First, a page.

At first, I put Post-it Notes and pens around the room and had people write things down.  I read them all and decided where they went so we could all vote on them to come up with a prioritized list by the end of the hour. That didn’t scale so well and we didn’t finish anywhere close to on time.

As the attendance grew, I had to figure out ways to get more of the input done faster so that we would have time to talk about ways to improve...the real goal of the meeting. I think the iterations on that went something like this:

  1. People don’t want to read their own written criticism out loud, so I collected all the cards, read them, and put them in a rough grouping on the boards and then did a final, pre-vote grouping. Took forever.

  1. Instead of my running around the room, I then had other people run around and collect cards for me so I could read them, put them on the boards, etc.

  1. Then, instead of my grouping them on the board, I’d just suggest a group theme to put them with, and then volunteers would organize them on the boards around the room.

  1. When that just wouldn’t scale anymore, we had to go electronic too, and I solicited anonymous feedback via a Google Form, categorized and organized it into groups ahead of time and sent it all out the morning of the retrospective. That way, everyone could see what was already said and what topics Mark might have to bring up in front of the whole company. (That boosted attendance.) We still did about 10-15 minutes of written sticky additions as well.

Here are some of the other lessons learned along the way:

  • Facilitating this meeting is not for the faint of heart or the thin-skinned. You will inevitably have to manage discussions about internal company divisions and you become the spokesperson for the status of the company’s problems.

  • Because of that, I always thought it was important that the same person lead all of the meetings. No one wants a committee to hear to their complaints. They want a person who can be held accountable and the continuity seemed to really help.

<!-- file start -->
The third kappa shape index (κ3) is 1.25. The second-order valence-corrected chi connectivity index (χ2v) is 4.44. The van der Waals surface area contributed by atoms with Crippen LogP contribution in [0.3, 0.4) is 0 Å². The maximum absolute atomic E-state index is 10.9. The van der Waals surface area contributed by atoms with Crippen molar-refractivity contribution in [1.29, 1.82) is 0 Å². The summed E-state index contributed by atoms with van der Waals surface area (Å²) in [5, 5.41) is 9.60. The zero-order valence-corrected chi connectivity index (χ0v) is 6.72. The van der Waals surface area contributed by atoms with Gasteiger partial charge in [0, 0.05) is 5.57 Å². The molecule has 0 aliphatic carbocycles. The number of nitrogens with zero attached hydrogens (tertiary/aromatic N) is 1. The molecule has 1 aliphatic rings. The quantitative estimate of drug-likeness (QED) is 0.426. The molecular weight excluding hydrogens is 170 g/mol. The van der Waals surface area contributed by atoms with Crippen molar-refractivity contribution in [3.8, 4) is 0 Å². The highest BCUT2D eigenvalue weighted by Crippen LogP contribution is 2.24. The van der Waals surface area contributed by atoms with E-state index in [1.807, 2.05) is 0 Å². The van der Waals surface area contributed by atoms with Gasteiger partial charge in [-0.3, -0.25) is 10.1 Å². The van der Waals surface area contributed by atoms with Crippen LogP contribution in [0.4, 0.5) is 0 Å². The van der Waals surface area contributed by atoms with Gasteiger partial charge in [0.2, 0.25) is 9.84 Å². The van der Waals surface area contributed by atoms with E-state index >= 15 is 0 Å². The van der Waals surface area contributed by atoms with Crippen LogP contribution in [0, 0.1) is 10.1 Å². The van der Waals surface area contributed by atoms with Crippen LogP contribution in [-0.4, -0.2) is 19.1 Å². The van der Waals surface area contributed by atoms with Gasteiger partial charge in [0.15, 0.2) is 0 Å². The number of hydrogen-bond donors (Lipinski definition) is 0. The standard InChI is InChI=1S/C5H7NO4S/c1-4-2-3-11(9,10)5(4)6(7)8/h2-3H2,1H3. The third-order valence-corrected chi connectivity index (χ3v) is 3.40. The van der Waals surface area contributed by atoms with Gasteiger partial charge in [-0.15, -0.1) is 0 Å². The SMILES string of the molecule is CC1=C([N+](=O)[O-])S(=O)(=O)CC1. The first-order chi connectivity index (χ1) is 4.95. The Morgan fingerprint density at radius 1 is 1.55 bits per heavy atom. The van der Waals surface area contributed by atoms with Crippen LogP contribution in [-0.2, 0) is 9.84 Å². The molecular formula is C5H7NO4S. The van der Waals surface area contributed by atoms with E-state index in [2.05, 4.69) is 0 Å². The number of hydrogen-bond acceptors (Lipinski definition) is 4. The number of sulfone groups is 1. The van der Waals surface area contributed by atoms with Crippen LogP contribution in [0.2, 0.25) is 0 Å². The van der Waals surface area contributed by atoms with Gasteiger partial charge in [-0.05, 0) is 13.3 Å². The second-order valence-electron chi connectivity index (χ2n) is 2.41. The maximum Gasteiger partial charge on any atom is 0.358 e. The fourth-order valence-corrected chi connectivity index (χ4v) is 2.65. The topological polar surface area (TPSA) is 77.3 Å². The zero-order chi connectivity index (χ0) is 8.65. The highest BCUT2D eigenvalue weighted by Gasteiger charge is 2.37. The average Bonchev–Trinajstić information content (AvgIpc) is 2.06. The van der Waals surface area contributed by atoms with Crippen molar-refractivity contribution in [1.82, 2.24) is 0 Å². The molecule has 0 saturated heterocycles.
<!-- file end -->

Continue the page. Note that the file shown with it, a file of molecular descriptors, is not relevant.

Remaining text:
• In the meeting invite, I would send out all of the notes from the previous release highlighting the big items from that meeting. I would also highlight the progress that was made from the last retrospective, or lack thereof.

  • At the beginning of every meeting, I would start by reviewing the last Retrospective. In time, people start to notice the recurrence of the same kinds of problems. That’s the best value of the retrospectives. Not much can stay stuck under the rug forever and it forces people to start having difficult discussions about topics that really should be discussed.

  • After every meeting, I collected every Post-it Note and typed them up in a Release Retrospective wiki page and email. Even if there were almost word-for-word variations of notes, no one wants to think you editorialized their feedback out, and they know what they wrote.

  • Hand out Sharpies instead of pens with Post-its. You get more big-picture feedback when people have to use fewer words.

Running Really Big Retrospectives

In a nutshell release retrospectives are simply BIG retrospectives. They encompass a longer duration of time and a broader audience.

In our case at iContact, we invited the entire company. There is some artistry to running big retrospectives and Open Space techniques often can help with some of the dynamics. As can electronic tooling support pre and post retrospective.

Here is a link to other perspectives in running larger retrospectives - http://joakimsunden.com/2013/01/running-big-retrospectives-at-spotify/

And I’ll leave it to you to find your favorite Open Space guides to mine for hints about running effective retrospectives.

Wrapping Up

I would strongly encourage you to adopt retrospectives at various tempos across your agile team dynamics – sprint-ly, release-ly, quarterly, or whatever makes the most sense.

You’ll get various levels of feedback depending on whom you invite and how you frame the scope of the retrospective. But beyond the raw data, you’ll be exposing your firm to a fundamental agile practice, which just might influence your organization…by example.

Stay agile my friends,

Bob.

A few related articles:

·        A nice article on the Scrum Alliance website about release retrospectives .

·        A 5-part series posted on the VersionOne blog. Part-1 can be found here .

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Robert Galen

Robert 'Bob' Galen is the President and Principal Consultant of RGCG, L.L.C. a Cary, NC based agile methods coaching & training consultancy. He is a deeply experienced agile coach who is active in the agile community and regularly writes & teaches on all topics related to the agile methods. Bob wrote the book Scrum Product Ownership, which is focused on that role and driving value in team delivery. Bob can be reached at bob@rgalen.com and networked with via his LinkedIn profile.